When number pyramids have a sequence on the bottom layer, some interesting patterns emerge...

A little bit of algebra explains this 'magic'. Ask a friend to pick 3 consecutive numbers and to tell you a multiple of 3. Then ask them to add the four numbers and multiply by 67, and to tell you. . . .

Spotting patterns can be an important first step - explaining why it is appropriate to generalise is the next step, and often the most interesting and important.

In how many ways can you arrange three dice side by side on a surface so that the sum of the numbers on each of the four faces (top, bottom, front and back) is equal?

Pick the number of times a week that you eat chocolate. This number must be more than one but less than ten. Multiply this number by 2. Add 5 (for Sunday). Multiply by 50... Can you explain why it. . . .

The Tower of Hanoi is an ancient mathematical challenge. Working on the building blocks may help you to explain the patterns you notice.

You can work out the number someone else is thinking of as follows. Ask a friend to think of any natural number less than 100. Then ask them to tell you the remainders when this number is divided by. . . .

Imagine we have four bags containing numbers from a sequence. What numbers can we make now?

Imagine we have four bags containing a large number of 1s, 4s, 7s and 10s. What numbers can we make?

Do you know how to find the area of a triangle? You can count the squares. What happens if we turn the triangle on end? Press the button and see. Try counting the number of units in the triangle now. . . .

A huge wheel is rolling past your window. What do you see?

Euler discussed whether or not it was possible to stroll around Koenigsberg crossing each of its seven bridges exactly once. Experiment with different numbers of islands and bridges.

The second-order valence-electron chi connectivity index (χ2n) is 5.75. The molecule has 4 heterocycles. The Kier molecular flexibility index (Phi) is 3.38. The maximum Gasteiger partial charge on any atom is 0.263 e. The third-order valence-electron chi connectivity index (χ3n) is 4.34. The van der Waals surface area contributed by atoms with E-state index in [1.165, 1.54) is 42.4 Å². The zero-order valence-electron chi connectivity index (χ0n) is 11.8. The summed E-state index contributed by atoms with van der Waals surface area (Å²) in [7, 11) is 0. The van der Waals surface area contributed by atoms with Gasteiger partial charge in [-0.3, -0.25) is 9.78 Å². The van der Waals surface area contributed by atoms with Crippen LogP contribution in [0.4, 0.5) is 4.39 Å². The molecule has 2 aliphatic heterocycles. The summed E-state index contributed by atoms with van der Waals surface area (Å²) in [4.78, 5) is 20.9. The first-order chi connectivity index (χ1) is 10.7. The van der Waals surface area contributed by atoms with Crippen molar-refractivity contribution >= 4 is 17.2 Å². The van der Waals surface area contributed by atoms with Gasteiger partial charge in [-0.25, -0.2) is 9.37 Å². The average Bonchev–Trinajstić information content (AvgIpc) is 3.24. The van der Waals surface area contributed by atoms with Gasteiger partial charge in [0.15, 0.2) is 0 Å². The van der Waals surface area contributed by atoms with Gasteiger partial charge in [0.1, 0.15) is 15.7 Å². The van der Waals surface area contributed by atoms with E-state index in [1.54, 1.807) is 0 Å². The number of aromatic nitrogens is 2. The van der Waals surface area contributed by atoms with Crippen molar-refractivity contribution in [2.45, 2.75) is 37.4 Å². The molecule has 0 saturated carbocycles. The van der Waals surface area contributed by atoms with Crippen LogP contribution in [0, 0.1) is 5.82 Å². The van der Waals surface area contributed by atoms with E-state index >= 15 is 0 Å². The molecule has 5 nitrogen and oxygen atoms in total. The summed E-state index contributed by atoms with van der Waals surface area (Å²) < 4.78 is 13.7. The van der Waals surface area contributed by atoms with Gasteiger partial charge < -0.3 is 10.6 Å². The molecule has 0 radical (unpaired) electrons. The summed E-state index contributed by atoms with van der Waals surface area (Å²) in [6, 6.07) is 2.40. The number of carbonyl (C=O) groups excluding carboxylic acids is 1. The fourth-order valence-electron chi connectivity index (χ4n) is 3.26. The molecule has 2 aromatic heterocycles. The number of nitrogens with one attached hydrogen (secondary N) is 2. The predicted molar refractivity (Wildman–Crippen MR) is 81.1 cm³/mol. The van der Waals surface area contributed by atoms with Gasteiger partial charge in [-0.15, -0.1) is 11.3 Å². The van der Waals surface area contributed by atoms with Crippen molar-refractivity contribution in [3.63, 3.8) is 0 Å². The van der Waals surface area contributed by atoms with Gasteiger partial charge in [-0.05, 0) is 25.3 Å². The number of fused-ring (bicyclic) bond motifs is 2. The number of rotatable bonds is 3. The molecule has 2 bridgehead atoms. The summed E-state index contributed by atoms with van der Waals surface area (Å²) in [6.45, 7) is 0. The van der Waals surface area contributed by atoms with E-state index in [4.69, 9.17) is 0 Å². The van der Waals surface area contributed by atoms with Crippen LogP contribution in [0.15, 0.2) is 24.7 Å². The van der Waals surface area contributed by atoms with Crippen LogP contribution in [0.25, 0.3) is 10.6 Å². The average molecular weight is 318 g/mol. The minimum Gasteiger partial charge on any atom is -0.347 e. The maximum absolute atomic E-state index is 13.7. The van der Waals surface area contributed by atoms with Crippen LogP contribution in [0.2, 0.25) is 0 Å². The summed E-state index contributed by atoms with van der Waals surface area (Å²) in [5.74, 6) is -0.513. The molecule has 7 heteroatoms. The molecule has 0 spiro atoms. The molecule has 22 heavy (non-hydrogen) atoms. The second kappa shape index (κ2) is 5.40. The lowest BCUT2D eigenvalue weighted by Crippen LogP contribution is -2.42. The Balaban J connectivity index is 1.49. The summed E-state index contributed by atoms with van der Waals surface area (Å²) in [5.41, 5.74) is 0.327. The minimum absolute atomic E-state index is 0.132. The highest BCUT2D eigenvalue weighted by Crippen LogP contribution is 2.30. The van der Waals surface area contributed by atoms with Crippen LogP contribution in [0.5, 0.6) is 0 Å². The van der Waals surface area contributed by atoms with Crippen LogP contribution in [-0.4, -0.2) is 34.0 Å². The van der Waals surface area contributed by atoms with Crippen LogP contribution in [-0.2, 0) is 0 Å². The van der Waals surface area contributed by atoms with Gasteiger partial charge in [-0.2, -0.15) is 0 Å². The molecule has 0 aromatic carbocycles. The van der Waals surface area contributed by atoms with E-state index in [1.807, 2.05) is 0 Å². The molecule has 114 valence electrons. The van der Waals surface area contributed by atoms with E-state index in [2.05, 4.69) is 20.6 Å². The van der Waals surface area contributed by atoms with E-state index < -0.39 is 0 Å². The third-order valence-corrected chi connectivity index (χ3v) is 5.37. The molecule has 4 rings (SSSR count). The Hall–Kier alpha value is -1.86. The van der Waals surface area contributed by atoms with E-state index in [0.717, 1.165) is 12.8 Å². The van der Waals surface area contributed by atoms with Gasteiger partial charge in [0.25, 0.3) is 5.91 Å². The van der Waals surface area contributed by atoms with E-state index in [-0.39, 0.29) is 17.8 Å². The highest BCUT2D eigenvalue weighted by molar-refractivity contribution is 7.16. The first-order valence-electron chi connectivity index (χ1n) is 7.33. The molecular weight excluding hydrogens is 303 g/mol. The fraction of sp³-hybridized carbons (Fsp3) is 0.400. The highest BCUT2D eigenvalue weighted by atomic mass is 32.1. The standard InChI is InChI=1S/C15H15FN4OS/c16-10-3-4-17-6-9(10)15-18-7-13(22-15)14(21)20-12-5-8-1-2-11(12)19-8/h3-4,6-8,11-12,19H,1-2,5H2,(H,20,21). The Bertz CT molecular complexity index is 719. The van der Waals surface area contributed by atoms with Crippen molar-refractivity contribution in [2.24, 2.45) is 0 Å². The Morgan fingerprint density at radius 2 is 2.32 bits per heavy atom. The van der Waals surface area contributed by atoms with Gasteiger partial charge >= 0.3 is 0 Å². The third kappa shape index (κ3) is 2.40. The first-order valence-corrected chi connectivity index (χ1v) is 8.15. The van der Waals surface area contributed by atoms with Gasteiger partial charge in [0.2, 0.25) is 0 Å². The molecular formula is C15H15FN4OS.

Which set of numbers that add to 10 have the largest product?

If you can copy a network without lifting your pen off the paper and without drawing any line twice, then it is traversable. Decide which of these diagrams are traversable.

Use the numbers in the box below to make the base of a top-heavy pyramid whose top number is 200.

ABC is an equilateral triangle and P is a point in the interior of the triangle. We know that AP = 3cm and BP = 4cm. Prove that CP must be less than 10 cm.

Show that among the interior angles of a convex polygon there cannot be more than three acute angles.

A game for 2 players that can be played online. Players take it in turns to select a word from the 9 words given. The aim is to select all the occurrences of the same letter.

Some puzzles requiring no knowledge of knot theory, just a careful inspection of the patterns. A glimpse of the classification of knots and a little about prime knots, crossing numbers and. . . .

Write down a three-digit number Change the order of the digits to get a different number Find the difference between the two three digit numbers Follow the rest of the instructions then try. . . .

Here are three 'tricks' to amaze your friends. But the really clever trick is explaining to them why these 'tricks' are maths not magic. Like all good magicians, you should practice by trying. . . .

Are these statements relating to odd and even numbers always true, sometimes true or never true?